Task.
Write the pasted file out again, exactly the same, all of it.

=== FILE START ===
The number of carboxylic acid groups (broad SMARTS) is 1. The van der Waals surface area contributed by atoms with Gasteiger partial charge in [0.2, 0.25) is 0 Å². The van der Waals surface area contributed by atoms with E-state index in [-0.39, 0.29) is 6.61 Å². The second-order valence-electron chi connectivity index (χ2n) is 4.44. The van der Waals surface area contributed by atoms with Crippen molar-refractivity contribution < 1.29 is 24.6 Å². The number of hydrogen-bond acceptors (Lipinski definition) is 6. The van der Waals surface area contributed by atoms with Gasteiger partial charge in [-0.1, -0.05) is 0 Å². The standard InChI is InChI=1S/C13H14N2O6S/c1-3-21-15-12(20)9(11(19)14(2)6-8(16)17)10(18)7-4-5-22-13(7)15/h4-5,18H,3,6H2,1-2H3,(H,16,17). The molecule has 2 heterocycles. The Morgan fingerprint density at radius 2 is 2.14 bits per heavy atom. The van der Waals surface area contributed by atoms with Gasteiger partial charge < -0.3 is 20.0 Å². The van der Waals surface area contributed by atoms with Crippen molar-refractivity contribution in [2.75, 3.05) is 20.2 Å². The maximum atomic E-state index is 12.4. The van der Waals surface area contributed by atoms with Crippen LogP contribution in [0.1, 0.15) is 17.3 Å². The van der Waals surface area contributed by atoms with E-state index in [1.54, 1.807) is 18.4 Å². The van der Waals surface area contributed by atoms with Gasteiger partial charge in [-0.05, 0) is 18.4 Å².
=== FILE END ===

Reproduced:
The number of carboxylic acid groups (broad SMARTS) is 1. The van der Waals surface area contributed by atoms with Gasteiger partial charge in [0.2, 0.25) is 0 Å². The van der Waals surface area contributed by atoms with E-state index in [-0.39, 0.29) is 6.61 Å². The second-order valence-electron chi connectivity index (χ2n) is 4.44. The van der Waals surface area contributed by atoms with Crippen molar-refractivity contribution < 1.29 is 24.6 Å². The number of hydrogen-bond acceptors (Lipinski definition) is 6. The van der Waals surface area contributed by atoms with Gasteiger partial charge in [-0.1, -0.05) is 0 Å². The standard InChI is InChI=1S/C13H14N2O6S/c1-3-21-15-12(20)9(11(19)14(2)6-8(16)17)10(18)7-4-5-22-13(7)15/h4-5,18H,3,6H2,1-2H3,(H,16,17). The molecule has 2 heterocycles. The Morgan fingerprint density at radius 2 is 2.14 bits per heavy atom. The van der Waals surface area contributed by atoms with Gasteiger partial charge < -0.3 is 20.0 Å². The van der Waals surface area contributed by atoms with Crippen molar-refractivity contribution in [2.75, 3.05) is 20.2 Å². The maximum atomic E-state index is 12.4. The van der Waals surface area contributed by atoms with Crippen LogP contribution in [0.1, 0.15) is 17.3 Å². The van der Waals surface area contributed by atoms with E-state index in [1.54, 1.807) is 18.4 Å². The van der Waals surface area contributed by atoms with Gasteiger partial charge in [-0.05, 0) is 18.4 Å².